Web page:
Before Agatha Christie ever published a Miss Marple novel, Eberhart wrote romantic crime fiction with female leads. Eight of her books, including While the Patient Slept and Hasty Wedding (1938), were adapted for film. Elected a Mystery Writers of America Grand Master in 1971, Eberhart continued publishing roughly a book a year until the 1980s. Her final novel, Three Days for Emeralds, was published in 1988.

 
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The Cases of Susan Dare

Bastei Entertainment


A mystery author finds her knowledge of murder put to practical use.

Inside the lovely head of Susan Dare, grisly murder lurks. A mystery author who makes her living providing tidy solutions to imaginary crimes, Dare is enjoying a much-needed vacation when the mood at her host's house turns sour. Ugly secrets lurk in the Frame family's past, and jealousy stirs beneath the surface of their tranquil country estate. Dare makes plans to leave before her hosts turn on each other, but she is too late. On the morning of her departure, a gunshot echoes through the fog. Only a beautiful author with a head full of murder mysteries can pinpoint the killer.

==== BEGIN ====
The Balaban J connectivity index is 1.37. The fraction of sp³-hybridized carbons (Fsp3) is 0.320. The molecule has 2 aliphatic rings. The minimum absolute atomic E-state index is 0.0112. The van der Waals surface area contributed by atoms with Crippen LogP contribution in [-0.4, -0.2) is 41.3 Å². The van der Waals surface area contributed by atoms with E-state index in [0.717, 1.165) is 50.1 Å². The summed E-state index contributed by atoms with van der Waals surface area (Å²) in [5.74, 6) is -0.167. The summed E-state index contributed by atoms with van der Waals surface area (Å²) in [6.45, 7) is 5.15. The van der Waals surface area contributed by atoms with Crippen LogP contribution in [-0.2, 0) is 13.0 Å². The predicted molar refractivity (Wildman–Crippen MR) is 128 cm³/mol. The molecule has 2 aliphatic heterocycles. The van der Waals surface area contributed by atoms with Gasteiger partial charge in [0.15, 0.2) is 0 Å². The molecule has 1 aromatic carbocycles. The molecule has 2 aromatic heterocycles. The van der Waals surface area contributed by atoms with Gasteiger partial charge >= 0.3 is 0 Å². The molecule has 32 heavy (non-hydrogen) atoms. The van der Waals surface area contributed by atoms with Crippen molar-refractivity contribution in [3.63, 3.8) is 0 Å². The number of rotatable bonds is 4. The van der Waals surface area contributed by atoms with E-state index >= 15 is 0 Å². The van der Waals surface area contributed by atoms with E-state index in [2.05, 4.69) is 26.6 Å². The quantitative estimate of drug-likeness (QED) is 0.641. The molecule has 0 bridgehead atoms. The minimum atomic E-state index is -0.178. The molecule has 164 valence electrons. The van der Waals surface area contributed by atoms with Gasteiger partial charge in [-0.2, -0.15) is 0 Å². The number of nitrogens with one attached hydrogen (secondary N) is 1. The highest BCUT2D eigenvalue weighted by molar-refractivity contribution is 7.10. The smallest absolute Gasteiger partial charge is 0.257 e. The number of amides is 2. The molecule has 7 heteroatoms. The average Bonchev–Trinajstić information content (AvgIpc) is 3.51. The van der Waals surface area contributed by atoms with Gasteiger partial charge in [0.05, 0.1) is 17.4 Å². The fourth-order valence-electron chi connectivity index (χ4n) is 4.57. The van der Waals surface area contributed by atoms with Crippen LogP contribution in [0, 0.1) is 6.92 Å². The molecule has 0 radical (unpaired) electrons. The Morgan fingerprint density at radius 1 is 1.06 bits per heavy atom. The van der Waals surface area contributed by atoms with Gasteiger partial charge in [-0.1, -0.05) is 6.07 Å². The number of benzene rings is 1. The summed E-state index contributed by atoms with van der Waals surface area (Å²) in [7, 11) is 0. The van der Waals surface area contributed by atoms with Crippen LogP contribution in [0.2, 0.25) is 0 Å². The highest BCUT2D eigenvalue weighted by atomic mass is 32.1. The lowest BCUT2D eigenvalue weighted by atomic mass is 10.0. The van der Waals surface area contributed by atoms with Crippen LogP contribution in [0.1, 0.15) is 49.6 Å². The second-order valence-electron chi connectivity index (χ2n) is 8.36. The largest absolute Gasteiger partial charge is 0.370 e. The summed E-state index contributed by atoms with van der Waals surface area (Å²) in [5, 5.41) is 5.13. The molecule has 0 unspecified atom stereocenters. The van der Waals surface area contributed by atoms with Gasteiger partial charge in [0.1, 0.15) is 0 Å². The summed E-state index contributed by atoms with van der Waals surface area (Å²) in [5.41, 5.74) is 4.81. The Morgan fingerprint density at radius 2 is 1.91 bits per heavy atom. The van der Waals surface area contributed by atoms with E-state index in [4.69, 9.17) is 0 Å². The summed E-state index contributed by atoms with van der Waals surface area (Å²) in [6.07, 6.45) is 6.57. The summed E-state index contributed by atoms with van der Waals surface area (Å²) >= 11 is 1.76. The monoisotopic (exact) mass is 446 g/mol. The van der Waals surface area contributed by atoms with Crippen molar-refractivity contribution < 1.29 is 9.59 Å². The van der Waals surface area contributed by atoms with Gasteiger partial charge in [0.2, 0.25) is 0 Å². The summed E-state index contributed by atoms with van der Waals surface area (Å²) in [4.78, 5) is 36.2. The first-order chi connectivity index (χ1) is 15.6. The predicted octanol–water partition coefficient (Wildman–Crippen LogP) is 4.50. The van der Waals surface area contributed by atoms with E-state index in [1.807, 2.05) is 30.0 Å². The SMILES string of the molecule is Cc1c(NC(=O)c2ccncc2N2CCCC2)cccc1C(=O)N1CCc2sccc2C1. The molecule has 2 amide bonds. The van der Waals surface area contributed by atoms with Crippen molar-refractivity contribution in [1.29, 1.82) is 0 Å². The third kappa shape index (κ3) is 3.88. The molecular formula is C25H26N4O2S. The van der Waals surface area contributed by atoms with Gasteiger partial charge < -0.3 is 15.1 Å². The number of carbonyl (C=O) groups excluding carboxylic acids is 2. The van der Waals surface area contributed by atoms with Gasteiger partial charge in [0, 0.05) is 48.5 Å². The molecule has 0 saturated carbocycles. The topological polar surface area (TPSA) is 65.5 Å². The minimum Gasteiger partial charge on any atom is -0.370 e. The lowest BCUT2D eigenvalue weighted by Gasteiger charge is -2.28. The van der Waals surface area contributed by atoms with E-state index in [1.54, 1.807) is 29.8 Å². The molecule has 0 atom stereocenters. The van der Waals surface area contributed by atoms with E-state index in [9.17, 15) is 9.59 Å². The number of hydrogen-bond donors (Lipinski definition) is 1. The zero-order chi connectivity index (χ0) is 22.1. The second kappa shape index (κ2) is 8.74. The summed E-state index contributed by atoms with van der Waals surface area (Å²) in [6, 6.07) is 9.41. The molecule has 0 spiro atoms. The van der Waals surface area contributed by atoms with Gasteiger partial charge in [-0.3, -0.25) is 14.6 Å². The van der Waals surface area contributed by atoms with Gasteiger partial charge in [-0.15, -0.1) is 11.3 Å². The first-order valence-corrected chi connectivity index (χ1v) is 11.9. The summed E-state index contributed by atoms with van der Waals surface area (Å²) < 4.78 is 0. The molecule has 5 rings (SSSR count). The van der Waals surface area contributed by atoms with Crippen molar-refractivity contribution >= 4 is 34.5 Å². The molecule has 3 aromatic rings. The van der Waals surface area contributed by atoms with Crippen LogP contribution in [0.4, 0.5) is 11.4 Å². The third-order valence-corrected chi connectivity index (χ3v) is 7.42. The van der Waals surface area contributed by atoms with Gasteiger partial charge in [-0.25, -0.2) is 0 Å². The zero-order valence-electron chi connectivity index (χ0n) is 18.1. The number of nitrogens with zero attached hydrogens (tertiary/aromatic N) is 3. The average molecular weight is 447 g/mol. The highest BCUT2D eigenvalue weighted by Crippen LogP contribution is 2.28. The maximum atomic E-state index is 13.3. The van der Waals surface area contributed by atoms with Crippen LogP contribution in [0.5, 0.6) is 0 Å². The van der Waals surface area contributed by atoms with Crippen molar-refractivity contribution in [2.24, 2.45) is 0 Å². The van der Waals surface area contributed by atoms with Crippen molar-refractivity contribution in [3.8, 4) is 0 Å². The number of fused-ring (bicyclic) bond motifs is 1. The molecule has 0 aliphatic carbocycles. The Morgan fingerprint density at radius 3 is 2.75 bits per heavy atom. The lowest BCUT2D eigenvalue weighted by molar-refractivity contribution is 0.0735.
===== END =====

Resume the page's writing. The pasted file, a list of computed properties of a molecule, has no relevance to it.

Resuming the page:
In this handful of elegant, classic stories, Mignon Eberhart's amateur detective proves her worth time and time again. Decades before Murder, She Wrote, Eberhart realized that those who write mysteries can solve them too.

Review Quote.

"Curious cases ... with singularly elusive clues and equally elusive motives ... Eberhart brings out the element of horror to the full." - The New York Times

"You can't beat Mignon Eberhart." - New York Herald Tribune

"One of the great ladies of twentieth-century mystery fiction." - John Jakes, author of the Kent Family Chronicles

Biographical note.

Mignon G. Eberhart (1899-1996) wrote dozens of mystery novels over a nearly six decade-long career. Born in Lincoln, Nebraska, she began writing in high school, trading English essays to her fellow students in exchange for math homework. She attended Nebraska Wesleyan University, and in the 1920s began writing fiction in her spare time, publishing her first novel, The Patient in Room 18, in 1929. With the follow-up, While The Patient Slept (1931), she won a §5,000 Scotland Yard Prize, and by the end of the 1930's was one of the most popular female mystery writers on the planet.